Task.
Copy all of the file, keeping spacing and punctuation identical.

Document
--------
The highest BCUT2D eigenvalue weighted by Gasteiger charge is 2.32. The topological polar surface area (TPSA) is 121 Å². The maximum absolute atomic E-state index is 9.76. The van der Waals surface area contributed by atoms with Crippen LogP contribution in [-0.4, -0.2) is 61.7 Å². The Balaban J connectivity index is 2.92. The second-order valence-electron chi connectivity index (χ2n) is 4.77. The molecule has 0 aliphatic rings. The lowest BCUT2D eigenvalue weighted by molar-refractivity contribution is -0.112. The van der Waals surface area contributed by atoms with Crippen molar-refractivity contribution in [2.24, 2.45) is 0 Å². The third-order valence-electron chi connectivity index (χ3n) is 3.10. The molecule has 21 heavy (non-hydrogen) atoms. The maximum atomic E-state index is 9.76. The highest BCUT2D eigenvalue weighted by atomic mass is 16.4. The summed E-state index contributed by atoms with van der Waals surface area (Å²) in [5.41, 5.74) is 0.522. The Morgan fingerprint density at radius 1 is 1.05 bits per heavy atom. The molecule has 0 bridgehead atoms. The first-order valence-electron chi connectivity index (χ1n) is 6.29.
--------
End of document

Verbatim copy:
The highest BCUT2D eigenvalue weighted by Gasteiger charge is 2.32. The topological polar surface area (TPSA) is 121 Å². The maximum absolute atomic E-state index is 9.76. The van der Waals surface area contributed by atoms with Crippen LogP contribution in [-0.4, -0.2) is 61.7 Å². The Balaban J connectivity index is 2.92. The second-order valence-electron chi connectivity index (χ2n) is 4.77. The molecule has 0 aliphatic rings. The lowest BCUT2D eigenvalue weighted by molar-refractivity contribution is -0.112. The van der Waals surface area contributed by atoms with Crippen molar-refractivity contribution in [2.24, 2.45) is 0 Å². The third-order valence-electron chi connectivity index (χ3n) is 3.10. The molecule has 21 heavy (non-hydrogen) atoms. The maximum atomic E-state index is 9.76. The highest BCUT2D eigenvalue weighted by atomic mass is 16.4. The summed E-state index contributed by atoms with van der Waals surface area (Å²) in [5.41, 5.74) is 0.522. The Morgan fingerprint density at radius 1 is 1.05 bits per heavy atom. The molecule has 0 bridgehead atoms. The first-order valence-electron chi connectivity index (χ1n) is 6.29.